Date to note August: Bicentenary of the Peterloo massacre, which inspired a Shelley poem that led to the founding of the Manchester Guardian newspaper

Dates to note in the Guardian Review literary calendar this month were:

1st Bicentenary of birth of Herman Melville, best known for Moby Dick
3rd 75th anniversary of 1944 Education Act gaining royal assent
9th Kenneth Branagh-directed film Artemis Fowl, based on Eoin Colfer’s 2001 YA fantasy novel
10th Edinburgh international book festival, until 26th
16th Bicentenary of the Peterloo massacre, which inspired a Shelley poem that let to the founding of the Manchester Guardian newspaper
25th 75th anniversary of the liberation of Paris

It seems fitting for this review to consider the founding of the Manchester Guardian given the Review section of that paper’s direct descendant is the whole raison d’art of this blog.

So it seems to me there are three fairly big biggies of this post. Firstly, the Peterloo massacre, then the poem and then the dear old Manchester Guardian – subsequently to become The Guardian, so pull up a chair and let us begin.

The Peterloo Massacre.

On a hot summers day in 16th August 1819, the 15th Hussars were summoned by a Manchester magistrate to disperse a large (thousands) but well organised demonstrating crowd gathered to hear a radical reformer Henry Hunt speak about the need for reform in the context of economic depression, severe unemployment and poverty. Manchester had already become something of a hotbed of political activity and radicalism with demonstrations relating to the repeal of the Corn Laws (costs of food products were kept high through tax and import duty) and concern about inequalities in political representation and who could vote.

The cavalry men charged with weapons.

The number of people killed and injured is difficult to estimate with accuracy but it is thought to be in the region of up to twenty people killed and hundreds more were injured.  Injuries are reported as being caused by horse trampling, sabre wounds and musket shots.  The event prompted a wave of protest meetings across a large number of northern counties. 

There was widely reported condemnation about what had happened but the government responded by legislation (the Six Acts) aimed at cracking down on reform, gagging newspapers and preventing meetings under threat of swift legal action and the seizing of funds and goods so that the possibility of a post French Revolution type revolt was kept at bay. 

It has been argued that the event was a turning point for the struggle for the enfranchisement of the working class and and the beginnings of a new political order of reform.

Percy Shelley poem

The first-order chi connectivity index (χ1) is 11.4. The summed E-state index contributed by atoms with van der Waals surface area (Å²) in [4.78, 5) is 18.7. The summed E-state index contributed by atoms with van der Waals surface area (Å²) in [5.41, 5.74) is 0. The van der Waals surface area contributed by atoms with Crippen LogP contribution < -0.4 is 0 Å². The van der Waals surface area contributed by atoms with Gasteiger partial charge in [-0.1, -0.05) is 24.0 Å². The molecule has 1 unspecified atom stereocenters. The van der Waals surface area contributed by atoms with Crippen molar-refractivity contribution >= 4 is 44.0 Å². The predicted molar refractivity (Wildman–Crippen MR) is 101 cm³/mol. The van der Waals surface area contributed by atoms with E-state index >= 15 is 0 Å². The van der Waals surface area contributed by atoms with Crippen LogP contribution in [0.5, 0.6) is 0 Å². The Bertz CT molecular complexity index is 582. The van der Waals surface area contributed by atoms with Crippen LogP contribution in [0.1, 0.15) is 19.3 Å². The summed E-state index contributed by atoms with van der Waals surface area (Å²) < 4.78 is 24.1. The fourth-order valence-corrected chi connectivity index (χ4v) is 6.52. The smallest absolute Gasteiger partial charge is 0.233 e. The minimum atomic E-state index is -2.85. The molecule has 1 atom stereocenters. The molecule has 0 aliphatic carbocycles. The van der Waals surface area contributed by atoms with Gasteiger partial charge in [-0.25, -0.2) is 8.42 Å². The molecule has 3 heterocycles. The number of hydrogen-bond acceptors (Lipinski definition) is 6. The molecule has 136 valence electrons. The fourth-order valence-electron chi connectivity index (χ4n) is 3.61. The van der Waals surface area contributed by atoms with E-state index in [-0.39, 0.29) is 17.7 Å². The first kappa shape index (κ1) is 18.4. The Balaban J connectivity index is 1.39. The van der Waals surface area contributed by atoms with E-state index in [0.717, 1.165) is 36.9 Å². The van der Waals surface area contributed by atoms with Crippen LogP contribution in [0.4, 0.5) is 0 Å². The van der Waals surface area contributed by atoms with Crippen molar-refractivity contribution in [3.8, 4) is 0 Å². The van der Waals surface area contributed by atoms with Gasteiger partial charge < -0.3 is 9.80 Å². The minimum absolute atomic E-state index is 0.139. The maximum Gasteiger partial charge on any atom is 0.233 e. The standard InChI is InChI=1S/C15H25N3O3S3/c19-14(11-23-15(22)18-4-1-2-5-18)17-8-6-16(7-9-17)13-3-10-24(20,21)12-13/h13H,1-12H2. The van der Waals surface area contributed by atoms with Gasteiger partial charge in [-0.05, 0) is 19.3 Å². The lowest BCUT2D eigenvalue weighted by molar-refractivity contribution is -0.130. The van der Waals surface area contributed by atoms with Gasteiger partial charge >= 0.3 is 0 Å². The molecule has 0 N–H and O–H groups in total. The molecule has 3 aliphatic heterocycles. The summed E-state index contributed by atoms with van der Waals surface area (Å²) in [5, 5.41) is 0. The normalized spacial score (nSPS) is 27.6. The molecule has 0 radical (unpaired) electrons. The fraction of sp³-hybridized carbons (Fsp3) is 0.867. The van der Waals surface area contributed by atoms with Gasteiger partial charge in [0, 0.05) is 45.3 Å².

Percey Shelley’s poem ‘The Masque of Anarchy’ was written in 1819 following the Peterloo massacre although it did not appear in print until 1832 because of concern that it would be misunderstood and perhaps, a call to arms in that it describes the massacre and speaks of the unjust tyranny of the authorities and invites the reader to imagine new forms of social action including the notion of non-violent peaceful process which would shame soldiers of conscience. The poem also names members and roles of government and calls for the people to be revived in hope of a new ways of being.

The poem has been lauded as the most important political poem in history

It is not without criticism for its call to non-violent action and certainty of voice. Whichever way you read it, it is certainly a stirring call to arms!

The Founding of the Manchester Evening Guardian

In 1821 a printed booklet published by cotton merchant John Edward Taylor was distributed proposing a new newpaper. As a direct response to the Peterloo Massacre, which Taylor had give a first hand narrative of in another paper, Taylor wanted a newspaper committed to ‘political change and truthful reporting’.

The first print run of the weekly was to be 5th May 1821 costing seven pence.

The prospectus specifically identified the paper was to be focused upon and actively support and enforce civil and religious liberty, advocate for reform and seek just and unbiased principles of the management of the economy. The paper was to be interesting, avoid slander, report news but also seeks to be of interest to literary and scientific communities.

The plan managed to raise significant patronage to enable a wide distribution. Over the next thirty years the paper went from weekly, to twice weekly to daily publication and to reduce its price.

In 1921 CP Scott writes the essay ‘A Hundred Years’ which has ever since been recognised as a blueprint for independent journalism.

The Manchester Guardian became ‘The Guardian’ in 1959 in response to a more internationally focused editorial position.

In 1976 the Guardian moves to London.

And the rest, as they say is history.

This history includes prize winning notable journalism and journalists, new formats and a radical approach to keeping news free through paying supporters as opposed to firewalls. In 2019 The Guardian announced that it had broken even for the first time in recent history – and, HUGELY importantly, stuck to the principles of the founders of the Manchester Guardian.

So this ‘date to note’ features one of the first thoroughly recorded mass demonstration against inequality, for the eradication of poverty and the power of the will of the people to prompt change. It features an incredibly modern poem proposing both that ‘enough is enough’ and that non-violent direct action is a way forward. Finally, the best English newspaper without question (showing my own colours here) is launched and continues to stick firmly to its ideals, even in the context of a challenging financial climate and new technology.

What is not to like? This is possibly the most exciting of all the dates to note in the Guardian Literary Review supplement. And of course, a helluva story.

Date to note July: Centenary of Primo Levi’s birth

Dates to note in the Guardian Review literary calendar this month were:
15th – Centenary of the birth of Iris Murdoch
31st – Centenary of Primo Levi’s birth.